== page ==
How to Negotiate Like a Pro

Negotiate Like a Pro

Here’s how to negotiate effectively – with help from your Realtor. (Photo: Shutterstock)

(With Help from Your Realtor)

It’s not just up to the professionals to negotiate a good deal on a house. The seller or buyer also can learn how to work a transaction effectively, says Fred Roberts Jr., an Ocala real estate attorney and general counsel for Roberts Real Estate.

  “Oftentimes, buyers and sellers want to negotiate in a dramatic fashion in hopes of enlisting a ‘spectacular’ response from the other party,” Roberts says. “In reality, for a buyer it’s often more practical to achieve the desired result by putting one’s best foot forward in the initial stages of the negotiation. This often tends to avoid potential standoffs or impasses. Similarly, sellers should be reasonable in order to achieve their desired results.”

“Your realtor can really serve as an intermediary to keep personalities from becoming a factor, which is often a big issue. Hurt feelings, bruised egos, and needless animosity can often serve as an impediment to the negotiation process. Furthermore, your agent can help you to determine when a small concession in terms might have a very small impact on your bottom line but a huge impact in the negotiation.”

The Better Homes & Gardens Real Estate Guide recommends that you plan ahead. Decide ahead of time what will be the lowest price you’ll accept, or offer, and then stick with it. Discuss several scenarios with your agent, so you’ll be prepared when it comes time to make a decision. Anticipate extra expenses that will occur, such as closing costs and other responsibilities.

If things aren’t going your way, be prepared to walk away, says Sheree R. Curry. Particularly when buying a home, if the seller doesn’t meet your maximum price or other concessions, even when the home meets all your criteria, it’s wisest to walk out rather than overpay.

Negotiating tips for the buyer:

Drive by comparable listings. It’s always a good idea to compare what the competition is offering. Don’t just trust in newspaper photos that can mask the flaws. You need to see the property up front.

Decide in advance how much “earnest money” you can put down. According Curry’s article in, even when making a low offer, you may want to sweeten the deal by providing a larger amount in earnest money than the usual one percent. This will show the seller that you are committed to the deal.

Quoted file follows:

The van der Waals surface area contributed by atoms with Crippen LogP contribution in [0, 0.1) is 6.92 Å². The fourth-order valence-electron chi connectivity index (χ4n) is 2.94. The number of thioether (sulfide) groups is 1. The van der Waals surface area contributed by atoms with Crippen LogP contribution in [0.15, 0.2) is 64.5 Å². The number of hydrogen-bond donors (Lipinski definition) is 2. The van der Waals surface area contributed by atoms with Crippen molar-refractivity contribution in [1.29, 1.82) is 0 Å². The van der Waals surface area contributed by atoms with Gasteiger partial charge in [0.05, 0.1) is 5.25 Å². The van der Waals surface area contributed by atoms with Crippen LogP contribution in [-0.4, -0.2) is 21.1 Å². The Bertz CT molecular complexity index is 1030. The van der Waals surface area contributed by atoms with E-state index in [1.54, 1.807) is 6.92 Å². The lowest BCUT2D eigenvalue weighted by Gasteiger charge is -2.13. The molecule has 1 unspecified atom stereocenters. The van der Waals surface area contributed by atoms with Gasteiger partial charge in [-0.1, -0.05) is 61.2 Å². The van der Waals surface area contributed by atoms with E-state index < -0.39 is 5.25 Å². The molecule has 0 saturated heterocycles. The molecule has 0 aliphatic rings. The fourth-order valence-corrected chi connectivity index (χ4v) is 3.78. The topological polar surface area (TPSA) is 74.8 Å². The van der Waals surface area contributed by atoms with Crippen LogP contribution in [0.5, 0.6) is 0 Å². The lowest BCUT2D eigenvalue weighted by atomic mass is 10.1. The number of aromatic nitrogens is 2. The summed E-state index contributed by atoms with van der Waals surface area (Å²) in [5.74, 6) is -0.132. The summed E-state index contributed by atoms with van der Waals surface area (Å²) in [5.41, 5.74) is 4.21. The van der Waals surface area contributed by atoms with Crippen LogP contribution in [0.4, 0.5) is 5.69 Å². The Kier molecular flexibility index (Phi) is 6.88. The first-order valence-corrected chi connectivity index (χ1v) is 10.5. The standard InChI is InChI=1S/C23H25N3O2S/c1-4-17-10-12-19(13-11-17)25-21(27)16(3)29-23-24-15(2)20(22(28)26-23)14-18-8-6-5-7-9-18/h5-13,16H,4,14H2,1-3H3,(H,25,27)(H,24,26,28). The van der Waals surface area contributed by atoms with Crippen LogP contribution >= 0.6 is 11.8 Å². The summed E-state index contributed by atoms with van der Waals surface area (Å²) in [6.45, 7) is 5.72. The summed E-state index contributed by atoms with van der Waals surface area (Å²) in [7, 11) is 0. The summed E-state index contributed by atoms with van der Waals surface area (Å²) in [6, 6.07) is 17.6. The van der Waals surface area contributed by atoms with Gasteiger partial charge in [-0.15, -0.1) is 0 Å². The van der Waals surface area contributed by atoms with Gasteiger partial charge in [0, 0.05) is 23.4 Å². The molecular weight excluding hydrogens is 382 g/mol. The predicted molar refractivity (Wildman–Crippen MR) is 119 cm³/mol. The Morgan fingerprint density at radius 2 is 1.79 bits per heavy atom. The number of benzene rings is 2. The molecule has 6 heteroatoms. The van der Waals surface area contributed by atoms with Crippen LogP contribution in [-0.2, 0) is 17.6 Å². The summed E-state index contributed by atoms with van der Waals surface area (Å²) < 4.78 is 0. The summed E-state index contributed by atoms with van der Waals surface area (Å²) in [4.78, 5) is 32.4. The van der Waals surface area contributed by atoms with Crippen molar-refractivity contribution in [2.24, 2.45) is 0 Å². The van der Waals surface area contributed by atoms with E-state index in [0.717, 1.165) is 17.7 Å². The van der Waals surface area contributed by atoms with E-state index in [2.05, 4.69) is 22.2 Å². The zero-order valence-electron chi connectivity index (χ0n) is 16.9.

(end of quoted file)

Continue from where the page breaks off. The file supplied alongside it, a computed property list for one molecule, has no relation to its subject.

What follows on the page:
Set an expiration date for your offer. You might want to put a limit on it, say, as little as 24 or 48 hours. This also will reduce the amount of time a seller can consider other offers. In a sense, you’re fending off competitive offers. Note: This strategy only works with regular home sales, not with foreclosures or short-sales.

Learn to negotiate financial concessions. Curry also recommends asking the seller to pay all the fees, including transfer taxes, inspections and appraisals. You also can ask for credits for any repairs you might anticipate after the sale. Some banks allow a credit up to 6 percent of the purchase price.

Negotiating tips for the seller:

Decide what you want to achieve. Business entrepreneur Christopher M. Knight says to let the buyer know up front what you require in the sale. Some things you might want to consider are your home’s current market analysis, property disclosures, title and survey issues, and resolution of necessary repairs. You also will want to set the closing time and date to fit your own schedule.

Know the buyer’s underlying interests. It will increase your own negotiating leverage if you notice that the buyer seems to love your house or if they are in a hurry to make a purchase. Conversely, be wary of an offer that contains a high risk contingency on the buyer’s ability to sell their own home.

Finally, maintain a cooperative demeanor. The goal is to avoid an adversarial style of negotiating, which can drive the buyer away. Don’t be defensive over negative comments on the part of the buyer or his agent. Allow your own agent, a professional negotiator, to come to the rescue, Knight says.


Buying or selling a home in Ocala, Florida? Roberts Real Estate specializes in personal service backed by a deep knowledge of the local community. We have professional, knowledgeable, and dedicated agents who follow through from the beginning to the end of the transaction. Call (352) 351-0011 to speak with one of our agents today.